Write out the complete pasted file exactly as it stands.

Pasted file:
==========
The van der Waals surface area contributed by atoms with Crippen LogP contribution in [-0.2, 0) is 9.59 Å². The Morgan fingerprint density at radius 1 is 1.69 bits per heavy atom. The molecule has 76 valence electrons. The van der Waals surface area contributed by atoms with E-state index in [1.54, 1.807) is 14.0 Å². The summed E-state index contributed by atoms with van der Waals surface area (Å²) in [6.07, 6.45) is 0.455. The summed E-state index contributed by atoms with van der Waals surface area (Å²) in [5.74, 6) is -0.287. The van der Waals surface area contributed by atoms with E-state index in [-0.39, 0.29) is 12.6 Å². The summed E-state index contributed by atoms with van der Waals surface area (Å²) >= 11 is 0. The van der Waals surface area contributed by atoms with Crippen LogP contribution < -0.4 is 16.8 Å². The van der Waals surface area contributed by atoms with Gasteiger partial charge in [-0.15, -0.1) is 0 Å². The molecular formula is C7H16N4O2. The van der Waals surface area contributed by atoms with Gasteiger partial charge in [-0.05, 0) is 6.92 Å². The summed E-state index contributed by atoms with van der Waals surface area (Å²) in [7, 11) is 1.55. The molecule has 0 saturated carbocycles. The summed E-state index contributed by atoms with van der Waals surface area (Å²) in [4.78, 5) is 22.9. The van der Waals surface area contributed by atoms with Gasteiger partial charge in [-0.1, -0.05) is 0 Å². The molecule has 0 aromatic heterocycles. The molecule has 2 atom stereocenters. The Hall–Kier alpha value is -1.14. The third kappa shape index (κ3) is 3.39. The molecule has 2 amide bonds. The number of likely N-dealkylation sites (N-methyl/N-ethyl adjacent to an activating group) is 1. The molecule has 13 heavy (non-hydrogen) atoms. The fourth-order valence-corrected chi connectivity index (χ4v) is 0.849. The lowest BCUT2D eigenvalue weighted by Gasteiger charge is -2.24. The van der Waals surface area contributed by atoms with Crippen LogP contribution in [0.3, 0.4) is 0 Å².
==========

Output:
The van der Waals surface area contributed by atoms with Crippen LogP contribution in [-0.2, 0) is 9.59 Å². The Morgan fingerprint density at radius 1 is 1.69 bits per heavy atom. The molecule has 76 valence electrons. The van der Waals surface area contributed by atoms with E-state index in [1.54, 1.807) is 14.0 Å². The summed E-state index contributed by atoms with van der Waals surface area (Å²) in [6.07, 6.45) is 0.455. The summed E-state index contributed by atoms with van der Waals surface area (Å²) in [5.74, 6) is -0.287. The van der Waals surface area contributed by atoms with E-state index in [-0.39, 0.29) is 12.6 Å². The summed E-state index contributed by atoms with van der Waals surface area (Å²) >= 11 is 0. The van der Waals surface area contributed by atoms with Crippen LogP contribution < -0.4 is 16.8 Å². The van der Waals surface area contributed by atoms with Gasteiger partial charge in [-0.15, -0.1) is 0 Å². The molecular formula is C7H16N4O2. The van der Waals surface area contributed by atoms with Gasteiger partial charge in [-0.05, 0) is 6.92 Å². The summed E-state index contributed by atoms with van der Waals surface area (Å²) in [7, 11) is 1.55. The molecule has 0 saturated carbocycles. The summed E-state index contributed by atoms with van der Waals surface area (Å²) in [4.78, 5) is 22.9. The van der Waals surface area contributed by atoms with Gasteiger partial charge in [-0.1, -0.05) is 0 Å². The molecule has 0 aromatic heterocycles. The molecule has 2 atom stereocenters. The Hall–Kier alpha value is -1.14. The third kappa shape index (κ3) is 3.39. The molecule has 2 amide bonds. The number of likely N-dealkylation sites (N-methyl/N-ethyl adjacent to an activating group) is 1. The molecule has 13 heavy (non-hydrogen) atoms. The fourth-order valence-corrected chi connectivity index (χ4v) is 0.849. The lowest BCUT2D eigenvalue weighted by Gasteiger charge is -2.24. The van der Waals surface area contributed by atoms with Crippen LogP contribution in [0.3, 0.4) is 0 Å².